Have a great Christmas all.

One comment

  1. “the coming marketingtechnologylivingtools singularity, a brilliant crazy view of bloggers as synapses on an emerging neural fractal supernet”

    What’s so crazy about it? That idea IS Web 2.0. The personal, but more importantly always-on, interactive web. It talks back! (I think.)

    Indeed, you will probably not expect my reply to this post, to your ideas from several months ago. Nevertheless, here there are again running through through your consciousness–who knows what old ideas it will rekindle or new ones it will spark?! Whatever the case, you might post your reaction and some wanderer will pick them up again in June 2006 or November 2010 or tomorrow. Much has been made–by this author included– about the blogosphere’s rapid tempo and the speed at which it processes, and spreads, memes. Rightly so. But also important is a given idea’s permanent presence. The curious or the contemplative can always return to it.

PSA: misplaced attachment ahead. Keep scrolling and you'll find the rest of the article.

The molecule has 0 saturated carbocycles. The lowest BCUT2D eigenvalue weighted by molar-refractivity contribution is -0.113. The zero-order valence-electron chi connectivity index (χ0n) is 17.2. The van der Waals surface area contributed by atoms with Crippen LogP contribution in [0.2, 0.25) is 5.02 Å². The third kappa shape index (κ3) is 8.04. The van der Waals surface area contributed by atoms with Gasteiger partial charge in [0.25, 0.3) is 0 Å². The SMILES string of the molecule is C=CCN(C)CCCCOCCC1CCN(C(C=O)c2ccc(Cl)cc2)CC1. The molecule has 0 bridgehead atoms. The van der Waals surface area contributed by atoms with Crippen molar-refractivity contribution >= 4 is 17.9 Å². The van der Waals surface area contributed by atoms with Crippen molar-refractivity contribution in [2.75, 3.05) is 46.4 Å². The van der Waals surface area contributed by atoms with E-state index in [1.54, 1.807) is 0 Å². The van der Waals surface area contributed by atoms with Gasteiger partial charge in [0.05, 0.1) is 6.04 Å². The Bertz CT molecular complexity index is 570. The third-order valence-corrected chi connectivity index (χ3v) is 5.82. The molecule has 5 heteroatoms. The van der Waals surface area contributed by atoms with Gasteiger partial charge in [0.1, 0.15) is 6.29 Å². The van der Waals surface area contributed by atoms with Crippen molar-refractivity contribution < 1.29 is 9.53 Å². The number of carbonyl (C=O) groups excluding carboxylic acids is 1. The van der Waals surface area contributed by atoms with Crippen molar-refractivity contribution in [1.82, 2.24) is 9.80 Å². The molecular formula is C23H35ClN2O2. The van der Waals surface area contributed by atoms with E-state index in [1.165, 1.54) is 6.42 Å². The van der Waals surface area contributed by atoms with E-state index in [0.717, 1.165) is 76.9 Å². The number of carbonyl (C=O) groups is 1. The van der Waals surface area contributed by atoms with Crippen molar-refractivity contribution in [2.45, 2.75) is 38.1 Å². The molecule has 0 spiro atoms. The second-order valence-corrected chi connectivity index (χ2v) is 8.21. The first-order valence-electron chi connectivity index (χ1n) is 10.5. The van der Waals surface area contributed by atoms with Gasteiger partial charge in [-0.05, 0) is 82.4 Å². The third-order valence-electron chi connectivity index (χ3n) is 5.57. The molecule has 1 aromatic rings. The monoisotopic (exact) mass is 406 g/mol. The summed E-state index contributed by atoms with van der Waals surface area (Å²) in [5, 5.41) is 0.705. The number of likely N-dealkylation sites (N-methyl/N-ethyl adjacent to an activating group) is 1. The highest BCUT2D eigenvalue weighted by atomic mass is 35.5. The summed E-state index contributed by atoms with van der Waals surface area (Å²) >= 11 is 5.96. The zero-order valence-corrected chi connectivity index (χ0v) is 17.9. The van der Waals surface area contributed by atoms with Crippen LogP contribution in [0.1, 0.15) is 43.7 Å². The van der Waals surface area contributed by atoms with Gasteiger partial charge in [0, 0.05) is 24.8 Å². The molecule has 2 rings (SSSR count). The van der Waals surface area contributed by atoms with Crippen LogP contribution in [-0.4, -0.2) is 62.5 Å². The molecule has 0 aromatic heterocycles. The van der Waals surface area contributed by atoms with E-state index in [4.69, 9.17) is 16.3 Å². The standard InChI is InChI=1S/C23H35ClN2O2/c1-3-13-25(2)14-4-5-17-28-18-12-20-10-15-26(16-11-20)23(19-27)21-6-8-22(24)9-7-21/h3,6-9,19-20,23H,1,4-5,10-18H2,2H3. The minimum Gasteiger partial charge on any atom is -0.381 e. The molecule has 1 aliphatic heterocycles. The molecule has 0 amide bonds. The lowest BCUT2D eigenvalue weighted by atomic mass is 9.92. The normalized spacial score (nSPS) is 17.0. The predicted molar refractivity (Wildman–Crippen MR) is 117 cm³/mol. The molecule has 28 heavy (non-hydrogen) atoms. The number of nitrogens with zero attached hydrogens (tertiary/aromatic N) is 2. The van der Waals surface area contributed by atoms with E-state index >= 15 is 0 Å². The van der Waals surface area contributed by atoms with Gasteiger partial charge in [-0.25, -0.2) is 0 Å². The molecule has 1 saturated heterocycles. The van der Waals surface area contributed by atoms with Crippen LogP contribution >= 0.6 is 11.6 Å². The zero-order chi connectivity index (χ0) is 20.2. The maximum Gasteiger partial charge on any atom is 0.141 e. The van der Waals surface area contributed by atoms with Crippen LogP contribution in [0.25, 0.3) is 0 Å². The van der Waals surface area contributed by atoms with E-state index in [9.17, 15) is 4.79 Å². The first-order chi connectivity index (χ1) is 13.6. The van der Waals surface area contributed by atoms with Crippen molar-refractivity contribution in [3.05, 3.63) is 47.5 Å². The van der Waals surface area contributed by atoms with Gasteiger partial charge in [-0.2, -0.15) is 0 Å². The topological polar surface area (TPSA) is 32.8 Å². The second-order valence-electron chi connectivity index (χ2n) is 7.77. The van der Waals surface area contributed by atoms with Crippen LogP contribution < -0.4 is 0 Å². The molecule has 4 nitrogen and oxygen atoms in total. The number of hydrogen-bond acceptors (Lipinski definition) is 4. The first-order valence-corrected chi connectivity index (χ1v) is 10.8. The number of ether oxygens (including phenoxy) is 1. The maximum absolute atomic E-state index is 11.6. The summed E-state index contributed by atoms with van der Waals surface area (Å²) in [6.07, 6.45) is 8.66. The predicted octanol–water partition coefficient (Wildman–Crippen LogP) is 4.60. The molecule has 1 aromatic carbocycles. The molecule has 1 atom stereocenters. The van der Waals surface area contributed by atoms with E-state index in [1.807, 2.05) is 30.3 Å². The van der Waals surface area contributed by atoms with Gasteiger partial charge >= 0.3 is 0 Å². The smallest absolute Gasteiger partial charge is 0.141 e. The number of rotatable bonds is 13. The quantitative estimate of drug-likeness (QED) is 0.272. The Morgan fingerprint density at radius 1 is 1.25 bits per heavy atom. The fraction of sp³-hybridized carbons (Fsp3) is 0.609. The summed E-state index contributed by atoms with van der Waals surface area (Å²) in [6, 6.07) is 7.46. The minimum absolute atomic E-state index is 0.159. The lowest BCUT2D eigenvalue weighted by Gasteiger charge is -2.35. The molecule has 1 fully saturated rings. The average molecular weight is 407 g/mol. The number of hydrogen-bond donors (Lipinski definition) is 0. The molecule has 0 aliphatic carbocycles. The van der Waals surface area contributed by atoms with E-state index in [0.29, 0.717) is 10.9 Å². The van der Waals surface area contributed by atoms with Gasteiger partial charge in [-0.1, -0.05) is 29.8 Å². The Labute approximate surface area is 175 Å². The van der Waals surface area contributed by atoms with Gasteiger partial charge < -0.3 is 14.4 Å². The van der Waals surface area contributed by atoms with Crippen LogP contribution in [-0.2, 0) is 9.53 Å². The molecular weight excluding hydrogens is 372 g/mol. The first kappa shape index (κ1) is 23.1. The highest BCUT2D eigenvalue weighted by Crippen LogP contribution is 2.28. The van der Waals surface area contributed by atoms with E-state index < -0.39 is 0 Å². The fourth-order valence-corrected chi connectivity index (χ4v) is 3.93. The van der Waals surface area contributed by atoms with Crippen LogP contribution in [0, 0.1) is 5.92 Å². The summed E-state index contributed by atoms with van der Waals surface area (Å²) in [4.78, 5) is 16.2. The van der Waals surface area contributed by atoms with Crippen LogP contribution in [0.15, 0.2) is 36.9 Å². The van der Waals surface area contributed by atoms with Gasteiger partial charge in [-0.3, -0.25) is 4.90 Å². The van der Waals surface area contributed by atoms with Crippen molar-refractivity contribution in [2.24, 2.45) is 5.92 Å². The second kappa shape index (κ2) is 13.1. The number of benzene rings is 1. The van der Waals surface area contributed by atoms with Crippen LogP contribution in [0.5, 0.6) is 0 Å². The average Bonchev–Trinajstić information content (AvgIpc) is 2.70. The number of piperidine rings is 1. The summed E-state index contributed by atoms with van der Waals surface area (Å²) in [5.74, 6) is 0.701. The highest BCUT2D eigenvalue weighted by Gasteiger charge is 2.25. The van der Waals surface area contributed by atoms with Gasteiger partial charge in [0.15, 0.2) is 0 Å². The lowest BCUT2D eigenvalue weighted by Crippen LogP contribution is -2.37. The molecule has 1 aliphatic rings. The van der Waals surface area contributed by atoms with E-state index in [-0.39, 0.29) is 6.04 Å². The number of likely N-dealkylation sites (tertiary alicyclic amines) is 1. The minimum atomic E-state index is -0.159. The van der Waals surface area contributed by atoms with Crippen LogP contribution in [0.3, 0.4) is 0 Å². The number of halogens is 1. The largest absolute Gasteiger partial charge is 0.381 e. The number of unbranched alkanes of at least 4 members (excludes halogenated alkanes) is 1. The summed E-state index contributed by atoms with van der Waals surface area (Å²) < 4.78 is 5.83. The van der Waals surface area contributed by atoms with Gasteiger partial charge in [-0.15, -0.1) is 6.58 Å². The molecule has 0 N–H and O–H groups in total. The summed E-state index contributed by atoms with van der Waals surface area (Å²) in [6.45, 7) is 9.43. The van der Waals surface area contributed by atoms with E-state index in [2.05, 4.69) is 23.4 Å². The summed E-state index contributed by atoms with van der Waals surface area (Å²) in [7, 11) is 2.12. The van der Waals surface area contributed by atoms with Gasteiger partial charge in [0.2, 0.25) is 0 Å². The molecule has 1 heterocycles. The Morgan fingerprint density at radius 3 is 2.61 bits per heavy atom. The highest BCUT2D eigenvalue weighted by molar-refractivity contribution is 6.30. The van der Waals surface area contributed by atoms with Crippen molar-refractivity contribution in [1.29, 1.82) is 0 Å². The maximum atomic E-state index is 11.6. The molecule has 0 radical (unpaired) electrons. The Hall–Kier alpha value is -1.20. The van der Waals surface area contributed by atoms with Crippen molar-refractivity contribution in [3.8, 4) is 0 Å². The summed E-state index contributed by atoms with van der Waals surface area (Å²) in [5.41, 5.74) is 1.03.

This is my first post here; I have been a tecosystems reader for about eight months. Best wishes to RedMonk!